This may be because Yeager is more concerned than Bebbington to keep his evangelicals within the bounds of conventional Calvinist orthodoxy. He provides detailed coverage of Erskine’s sermons and theological discourses, noting Erskine’s defensiveness concerning the doctrines of a limited atonement--the Reformed belief that Christ died only for the elect--and the limited agency of man (pp. 101-102). Erskine deeply mistrusted the Arminian John Wesley, which highlights an important source of discord amongst eighteenth-century evangelicals (chapter 6). Yeager labors to keep Erskine consistently enlightened in his evangelicalism, stressing his notion “that belief is formed by sensory data, but that saving faith only comes by supernatural enlightenment” (p. 80). This suggests that Yeager wants Erskine to have it all, to be “both a progressive and conservative preacher” (p. 41), and “a forward-looking, optimistic, evangelical Calvinist” (p. 87) without the tarnish of seventeenth-century gloom. His Erskine is at once orthodoxly Calvinist, progressively enlightened, and humanely evangelical, which is perhaps more than any one eighteenth-century figure can coherently bear. Yet Yeager seems convinced that Erskine successfully reconciled these three strands into a single, sturdy cord.
Yeager’s book will certainly become required reading for a number of scholarly audiences. Students of the transatlantic and American evangelical movements will find a wealth of welcome information here, especially in chapter 7. Yeager does an excellent job of showing the workings of the transatlantic correspondence networks and particularly the profound debts owed to Erskine by British North Americans such as Jonathan Edwards for supplies of books unavailable or unaffordable in the colonies (many of which helped establish colonial college libraries), for connections to sympathetic audiences in the old world, and for publishing help with their own writings, notably Edwards’s posthumous works, many edited and seen through the Scottish presses by Erskine himself. Erskine was also an outspoken defender of the Americans’ political aspirations during and after the Revolutionary War. Students of the newly fashionable field of publishing history will also find a great deal of interesting material. Chapter 8, “The Disseminator,” is one of Yeager’s best, detailing Erskine’s close associations with the Scottish publishing industry, which he used to disseminate his particular version of orthodox evangelicalism.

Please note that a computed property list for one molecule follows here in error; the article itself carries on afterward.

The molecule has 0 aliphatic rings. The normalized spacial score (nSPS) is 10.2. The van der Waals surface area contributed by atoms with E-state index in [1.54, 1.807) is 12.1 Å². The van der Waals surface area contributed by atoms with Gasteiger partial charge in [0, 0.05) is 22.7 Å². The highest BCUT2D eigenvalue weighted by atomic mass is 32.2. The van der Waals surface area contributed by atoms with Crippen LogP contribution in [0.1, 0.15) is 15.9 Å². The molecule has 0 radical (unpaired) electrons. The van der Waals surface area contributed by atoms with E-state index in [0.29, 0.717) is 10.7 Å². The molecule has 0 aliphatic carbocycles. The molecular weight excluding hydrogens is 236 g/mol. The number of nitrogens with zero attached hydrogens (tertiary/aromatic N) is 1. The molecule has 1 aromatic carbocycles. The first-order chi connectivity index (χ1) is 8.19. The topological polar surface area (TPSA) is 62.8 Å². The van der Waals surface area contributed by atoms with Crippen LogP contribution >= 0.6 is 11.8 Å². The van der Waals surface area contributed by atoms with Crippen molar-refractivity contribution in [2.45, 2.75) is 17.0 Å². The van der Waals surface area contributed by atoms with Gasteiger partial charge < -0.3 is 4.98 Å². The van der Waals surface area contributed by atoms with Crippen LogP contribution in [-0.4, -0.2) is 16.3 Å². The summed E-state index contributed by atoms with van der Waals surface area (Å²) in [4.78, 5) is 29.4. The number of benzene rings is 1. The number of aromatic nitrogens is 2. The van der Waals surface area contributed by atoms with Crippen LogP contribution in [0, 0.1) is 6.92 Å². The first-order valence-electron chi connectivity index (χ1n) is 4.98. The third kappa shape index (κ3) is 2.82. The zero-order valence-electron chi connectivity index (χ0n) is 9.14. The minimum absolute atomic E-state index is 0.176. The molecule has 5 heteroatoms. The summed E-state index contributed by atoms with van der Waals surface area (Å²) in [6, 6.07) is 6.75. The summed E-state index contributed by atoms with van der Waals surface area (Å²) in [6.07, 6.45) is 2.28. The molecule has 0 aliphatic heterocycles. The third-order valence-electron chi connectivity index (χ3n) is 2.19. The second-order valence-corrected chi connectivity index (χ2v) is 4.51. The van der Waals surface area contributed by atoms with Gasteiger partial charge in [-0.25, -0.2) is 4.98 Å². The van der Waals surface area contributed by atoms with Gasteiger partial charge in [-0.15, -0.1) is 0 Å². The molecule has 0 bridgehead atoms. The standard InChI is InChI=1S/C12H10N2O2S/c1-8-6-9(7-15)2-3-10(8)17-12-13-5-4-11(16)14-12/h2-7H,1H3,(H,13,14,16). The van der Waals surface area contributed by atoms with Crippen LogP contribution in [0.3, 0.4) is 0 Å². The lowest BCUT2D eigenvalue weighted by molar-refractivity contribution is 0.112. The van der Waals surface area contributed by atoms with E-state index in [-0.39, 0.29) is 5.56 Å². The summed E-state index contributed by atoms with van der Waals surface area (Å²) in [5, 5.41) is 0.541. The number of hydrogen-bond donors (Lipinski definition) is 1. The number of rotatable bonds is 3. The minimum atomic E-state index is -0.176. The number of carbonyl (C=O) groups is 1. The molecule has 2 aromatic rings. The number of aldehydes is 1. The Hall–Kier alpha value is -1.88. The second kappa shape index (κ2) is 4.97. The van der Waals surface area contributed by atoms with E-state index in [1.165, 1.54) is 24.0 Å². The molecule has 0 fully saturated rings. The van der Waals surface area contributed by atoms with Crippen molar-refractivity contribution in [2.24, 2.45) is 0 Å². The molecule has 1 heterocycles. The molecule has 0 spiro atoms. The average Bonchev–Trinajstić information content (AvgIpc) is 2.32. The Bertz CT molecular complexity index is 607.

Yeager’s book may face a tougher sell in the broader field of eighteenth-century Scottish studies, particularly among those working in the Scottish Enlightenment. We have long needed scholarly rigor applied to the group of ministers variously called “evangelicals,” “high-flyers,” or even “orthodox” (to distinguish them from the church’s “moderate” or “enlightened” wing), and to no figure more than Erskine. But is Yeager entirely convincing that Erskine was as fully “enlightened” as better-known contemporaries such as David Hume and Robertson? That Erskine assimilated the empirical psychology of John Locke is clear, but that he fully absorbed the Enlightenment’s commitment to toleration and dialogue is less so. During the “No-Popery” scare of 1778-80, he followed the majority of his church in stridently opposing relief for Roman Catholics from repressive laws in force since the Glorious Revolution, though Scottish Catholics were neither numerous nor politically significant. Yeager recognizes this as an anomaly in Erskine’s enlightened stance and defends him on the grounds that Locke likewise opposed toleration of Catholics for security reasons. But toleration arguments had moved on since the late seventeenth century and there were a few courageous Scottish ministers, notably George Campbell, who risked their safety and standing by defending relief proposals against the chauvinism of the Scottish majority. Nor is it entirely convincing that Erskine’s scholarly interests made him an enlightened “polymath” (p. 110); perhaps if he had taken a keener interest in such enlightened topics as botany, taxonomy, the origin of languages, or educational reform, Yeager’s case would be more convincing. Most of Erskine’s interests were well within the parameters of study required of any Scottish minister to pass his licensing exams.